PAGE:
We’re all busy, especially marketers, so I’ve checked out the Harvard Business Review’s new Customer Intelligence Insight Center for you. New content will be added over the next month with experts weighing in on cutting edge CI tools and technologies, big data challenges, privacy concerns and more.
There’s a wealth of information – with more to come till mid-September, but here are my top takeaways so far:
Pin down your customer intelligence objectives.
There are many different avenues to take in pursuing customer intelligence and no organization can pursue them all at once, says Tom Davenport in this post. For example, Segmentation is great, but it only works if you have the ability to treat different customers differently — and, as Davenport points out, many consumer products and services companies don’t.
If you’re looking to invest in CI and not sure where to start, Davenport advises serious consideration to your business situation, goals and the CI capabilities you need. Once you have your CI capabilities wish list, narrow the list down to the highest impact initiatives and choose the right tool for the job. Read the full article to see how Davenport walked through this process with a telecom company and the CI capabilities lists they came up with.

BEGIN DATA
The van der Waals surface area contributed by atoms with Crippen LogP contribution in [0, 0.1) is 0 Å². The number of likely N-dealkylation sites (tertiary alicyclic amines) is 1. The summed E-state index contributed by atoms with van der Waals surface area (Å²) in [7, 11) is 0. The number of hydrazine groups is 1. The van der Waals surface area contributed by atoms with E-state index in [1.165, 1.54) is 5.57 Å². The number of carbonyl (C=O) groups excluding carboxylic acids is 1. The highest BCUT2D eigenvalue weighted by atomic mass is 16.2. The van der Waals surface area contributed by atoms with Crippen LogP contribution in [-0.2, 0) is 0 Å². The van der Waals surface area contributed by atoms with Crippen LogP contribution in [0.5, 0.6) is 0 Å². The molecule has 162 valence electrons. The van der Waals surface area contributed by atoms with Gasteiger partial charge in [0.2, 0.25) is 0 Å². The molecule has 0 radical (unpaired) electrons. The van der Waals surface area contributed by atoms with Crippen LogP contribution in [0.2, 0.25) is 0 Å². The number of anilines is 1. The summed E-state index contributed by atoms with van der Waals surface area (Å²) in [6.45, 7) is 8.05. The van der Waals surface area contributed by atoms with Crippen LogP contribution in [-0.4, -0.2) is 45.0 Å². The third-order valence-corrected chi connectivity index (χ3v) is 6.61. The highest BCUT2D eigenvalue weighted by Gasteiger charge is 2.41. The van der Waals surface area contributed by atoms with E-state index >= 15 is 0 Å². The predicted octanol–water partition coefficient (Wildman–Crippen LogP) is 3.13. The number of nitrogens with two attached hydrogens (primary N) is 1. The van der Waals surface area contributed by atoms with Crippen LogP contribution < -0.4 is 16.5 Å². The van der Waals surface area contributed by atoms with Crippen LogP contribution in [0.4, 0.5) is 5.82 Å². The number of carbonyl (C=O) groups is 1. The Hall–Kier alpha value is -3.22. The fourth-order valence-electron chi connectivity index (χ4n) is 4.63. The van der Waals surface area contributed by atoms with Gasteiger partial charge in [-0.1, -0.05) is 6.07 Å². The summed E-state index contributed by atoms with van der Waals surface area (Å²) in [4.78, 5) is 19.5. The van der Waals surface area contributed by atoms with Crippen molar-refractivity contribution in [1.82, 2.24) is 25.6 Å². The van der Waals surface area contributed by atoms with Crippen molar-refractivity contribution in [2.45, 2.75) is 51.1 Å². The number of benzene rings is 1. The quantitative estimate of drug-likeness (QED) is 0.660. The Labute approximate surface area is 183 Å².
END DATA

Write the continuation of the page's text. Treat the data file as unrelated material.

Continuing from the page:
Marketers flunk the big data test.
It’s the era of big data, but a CEB study of nearly 800 marketers at Fortune 1000 companies found the vast majority of marketers still rely too much on intuition — while the few who do use data aggressively for the most part do it badly. Patrick Spenner and Anna Bird dug into the data and found that:
- Most rely too much on gut
On average, marketers depend on data for just 11% of all customer-related decisions.
- A majority struggle with statistics
When Spenner and Bird tested marketers’ statistical aptitude with five questions ranging from basic to intermediate, “almost half (44%) got four or more questions wrong and a mere 6% got all five right.”
- Some are dangerously distracted by data
“While most marketers underuse data, a small fraction (11% in this study) just can’t get enough,” note Spenner and Bird. “The problem is, they don’t have the statistical aptitude or judgment required to use data effectively. Every time they see a blip on the dashboard, they adjust — and end up changing direction so often that they lose sight of end goals.”
Check out the HBR Customer Intelligence Insight Center for more, and let me know your top takeaways!